Why lawyers better think twice before outsourcing their marketing

Posted on 11-27-2013 by
Tags: social media , Ethics , blogs , Latest Headlines & Stories

I read an interesting post this morning by Kevin O'Keefe in which he questions the ethics involved in allowing a third party marketing or SEO firm to post a spam comment on a blog. This situation arose when someone (hopefully a third party and not a lawyer) posted a comment on Kevin's blog post that merely served as a way to generate links back to a personal injury firm in Idaho. The comment was never published because Kevin moderates comments and declined to publish the comment. Nonetheless, the question arises on whether or not this was a violation of ethics by the responsible law firm.

In his blog post, Kevin makes the following argument:

"Rule 7.1 of the Idaho Rules of Professional Conduct, like provisions in other states, proscribes false or misleading communications in advertising your services. “A communication is false or misleading if it: (a) contains a material misrepresentation of fact or law…”

"Surely they or someone acting on their behalf are not looking for a personal injury lawyer. In truth they are looking for links to their website for SEO purposes."

"Rule 7.2 of the Idaho Rules of Professional Conduct, governing lawyer advertising, provides in part:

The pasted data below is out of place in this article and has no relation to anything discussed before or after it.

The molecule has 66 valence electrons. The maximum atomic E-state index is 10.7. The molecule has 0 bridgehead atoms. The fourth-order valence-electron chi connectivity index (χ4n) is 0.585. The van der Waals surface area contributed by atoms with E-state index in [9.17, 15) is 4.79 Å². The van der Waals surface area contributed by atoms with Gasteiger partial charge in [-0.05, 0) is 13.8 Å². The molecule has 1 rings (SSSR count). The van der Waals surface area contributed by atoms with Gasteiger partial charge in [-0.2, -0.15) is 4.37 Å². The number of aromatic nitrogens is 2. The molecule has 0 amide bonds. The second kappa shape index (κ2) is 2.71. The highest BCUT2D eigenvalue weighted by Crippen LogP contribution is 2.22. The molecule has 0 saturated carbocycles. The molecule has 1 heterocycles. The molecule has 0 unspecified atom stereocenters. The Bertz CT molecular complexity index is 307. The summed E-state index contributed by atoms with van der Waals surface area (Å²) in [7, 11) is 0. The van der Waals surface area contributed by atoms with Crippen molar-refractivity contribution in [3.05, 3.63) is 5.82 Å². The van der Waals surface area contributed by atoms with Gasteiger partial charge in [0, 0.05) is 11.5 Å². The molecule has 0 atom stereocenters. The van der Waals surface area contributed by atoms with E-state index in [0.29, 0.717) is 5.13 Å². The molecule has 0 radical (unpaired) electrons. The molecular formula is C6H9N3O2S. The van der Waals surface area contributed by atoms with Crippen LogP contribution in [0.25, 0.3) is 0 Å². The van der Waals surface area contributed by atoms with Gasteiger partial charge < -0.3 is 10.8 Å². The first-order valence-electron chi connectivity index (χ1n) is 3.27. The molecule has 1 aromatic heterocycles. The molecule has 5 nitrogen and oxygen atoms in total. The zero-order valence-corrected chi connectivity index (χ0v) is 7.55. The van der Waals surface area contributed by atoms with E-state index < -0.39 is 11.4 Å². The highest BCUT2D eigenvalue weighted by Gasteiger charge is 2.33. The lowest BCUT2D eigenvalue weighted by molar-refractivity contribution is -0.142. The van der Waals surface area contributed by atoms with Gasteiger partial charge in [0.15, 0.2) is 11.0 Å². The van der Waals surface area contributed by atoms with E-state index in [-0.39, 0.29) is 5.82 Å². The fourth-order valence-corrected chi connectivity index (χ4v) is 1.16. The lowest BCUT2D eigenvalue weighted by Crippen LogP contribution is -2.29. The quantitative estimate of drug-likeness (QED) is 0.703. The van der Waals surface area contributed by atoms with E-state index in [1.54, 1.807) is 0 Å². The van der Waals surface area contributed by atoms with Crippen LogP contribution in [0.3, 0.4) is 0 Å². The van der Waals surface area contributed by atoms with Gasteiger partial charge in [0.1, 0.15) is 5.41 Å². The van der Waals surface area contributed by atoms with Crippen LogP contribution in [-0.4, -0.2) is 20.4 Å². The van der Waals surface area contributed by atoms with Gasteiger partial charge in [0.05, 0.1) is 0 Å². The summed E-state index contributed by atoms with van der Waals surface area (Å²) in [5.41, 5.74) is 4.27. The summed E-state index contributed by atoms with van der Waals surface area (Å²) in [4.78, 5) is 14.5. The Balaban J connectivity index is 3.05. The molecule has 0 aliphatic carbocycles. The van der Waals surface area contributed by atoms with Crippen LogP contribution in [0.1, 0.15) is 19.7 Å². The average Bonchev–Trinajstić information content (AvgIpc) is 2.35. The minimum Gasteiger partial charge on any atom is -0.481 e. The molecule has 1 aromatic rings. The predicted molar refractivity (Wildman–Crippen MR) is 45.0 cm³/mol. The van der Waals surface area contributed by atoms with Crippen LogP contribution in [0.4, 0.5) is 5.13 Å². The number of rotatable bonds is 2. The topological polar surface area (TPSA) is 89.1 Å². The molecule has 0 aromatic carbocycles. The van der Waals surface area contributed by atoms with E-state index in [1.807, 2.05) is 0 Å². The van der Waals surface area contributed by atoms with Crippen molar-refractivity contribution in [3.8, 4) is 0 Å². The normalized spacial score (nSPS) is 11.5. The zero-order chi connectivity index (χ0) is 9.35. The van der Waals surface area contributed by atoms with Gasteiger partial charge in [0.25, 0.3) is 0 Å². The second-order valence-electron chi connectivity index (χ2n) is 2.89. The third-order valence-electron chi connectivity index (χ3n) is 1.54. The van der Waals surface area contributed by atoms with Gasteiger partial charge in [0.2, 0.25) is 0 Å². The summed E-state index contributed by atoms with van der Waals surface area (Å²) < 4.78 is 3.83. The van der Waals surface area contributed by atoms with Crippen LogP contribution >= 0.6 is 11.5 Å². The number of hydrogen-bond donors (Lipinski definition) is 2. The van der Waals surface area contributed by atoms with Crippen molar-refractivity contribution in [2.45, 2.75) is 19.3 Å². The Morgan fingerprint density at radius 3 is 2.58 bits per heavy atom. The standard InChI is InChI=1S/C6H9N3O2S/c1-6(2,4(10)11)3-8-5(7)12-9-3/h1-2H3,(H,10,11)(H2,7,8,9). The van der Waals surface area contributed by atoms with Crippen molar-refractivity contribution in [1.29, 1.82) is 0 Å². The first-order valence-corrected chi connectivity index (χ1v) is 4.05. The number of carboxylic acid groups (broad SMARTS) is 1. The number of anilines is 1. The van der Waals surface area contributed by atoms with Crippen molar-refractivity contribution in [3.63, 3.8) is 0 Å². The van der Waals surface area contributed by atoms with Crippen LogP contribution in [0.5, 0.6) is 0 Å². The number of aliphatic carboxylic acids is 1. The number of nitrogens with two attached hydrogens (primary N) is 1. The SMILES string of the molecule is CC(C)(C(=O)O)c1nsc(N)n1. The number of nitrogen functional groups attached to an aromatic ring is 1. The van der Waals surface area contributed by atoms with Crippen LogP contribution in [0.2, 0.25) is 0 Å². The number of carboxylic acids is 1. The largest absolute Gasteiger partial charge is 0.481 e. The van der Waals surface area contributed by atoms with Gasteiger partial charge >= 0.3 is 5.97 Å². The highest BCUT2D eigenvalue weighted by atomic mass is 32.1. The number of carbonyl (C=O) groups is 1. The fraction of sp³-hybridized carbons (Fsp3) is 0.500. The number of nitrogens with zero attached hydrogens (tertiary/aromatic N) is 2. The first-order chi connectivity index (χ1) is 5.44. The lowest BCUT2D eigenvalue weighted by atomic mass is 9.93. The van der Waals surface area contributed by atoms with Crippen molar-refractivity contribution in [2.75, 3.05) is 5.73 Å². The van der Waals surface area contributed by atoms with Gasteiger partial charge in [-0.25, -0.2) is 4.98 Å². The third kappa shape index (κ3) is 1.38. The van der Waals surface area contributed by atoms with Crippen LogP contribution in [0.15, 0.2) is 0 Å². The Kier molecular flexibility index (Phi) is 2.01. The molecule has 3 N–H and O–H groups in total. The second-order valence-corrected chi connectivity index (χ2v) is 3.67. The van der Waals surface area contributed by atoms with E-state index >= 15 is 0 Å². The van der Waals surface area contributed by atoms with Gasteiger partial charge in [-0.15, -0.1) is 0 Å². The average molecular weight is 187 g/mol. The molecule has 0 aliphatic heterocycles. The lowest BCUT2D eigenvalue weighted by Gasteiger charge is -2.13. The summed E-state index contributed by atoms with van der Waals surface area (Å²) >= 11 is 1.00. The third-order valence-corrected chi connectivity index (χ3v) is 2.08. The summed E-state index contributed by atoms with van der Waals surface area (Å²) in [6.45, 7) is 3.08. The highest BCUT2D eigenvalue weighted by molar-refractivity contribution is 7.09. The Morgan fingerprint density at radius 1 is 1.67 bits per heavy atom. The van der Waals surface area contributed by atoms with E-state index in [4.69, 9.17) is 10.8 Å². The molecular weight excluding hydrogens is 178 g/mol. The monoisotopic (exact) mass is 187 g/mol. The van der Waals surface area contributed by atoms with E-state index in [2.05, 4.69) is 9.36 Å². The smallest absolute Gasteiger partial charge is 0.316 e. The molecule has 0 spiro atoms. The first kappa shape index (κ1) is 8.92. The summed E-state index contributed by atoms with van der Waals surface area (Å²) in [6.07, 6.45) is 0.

"Any communication made pursuant to this rule shall include the name and office address of at least one lawyer or law firm responsible for its content."

"I didn’t think “Booker DeWitt” was a lawyer in the two lawyer firm, but I looked to make sure. He wasn’t."



Kevin did not report the lawyers to the Idaho Bar. However, he could have. I have a feeling that the infringing law firm had no idea that this comment even existed and that it was posted by a 3rd party marketing or SEO firm. However, could the Idaho Bar could potentially find the firm in violation of ethics law? My guess is it probably could. The law firm has to share some if not all of the responsibility for hiring a firm that either didn't know the law or didn't care.

That is why I always tell my friends and clients who are lawyers to be careful when they outsource their marketing to an agency or company that does not understand the laws of advertising as they pertain to attorneys.  Make sure that if you decide to outsource your SEO or social media, you do so to a company that understands the business of law and the laws of lawyer advertising and conduct. Otherwise you are better off handling it yourself.

What do you think about this issue? Do you think the law firm could be found liable for an ethics violation? Does your firm use outsources marketing or SEO vendors? How do you check their qualifications? Please share your thoughts and comments

 

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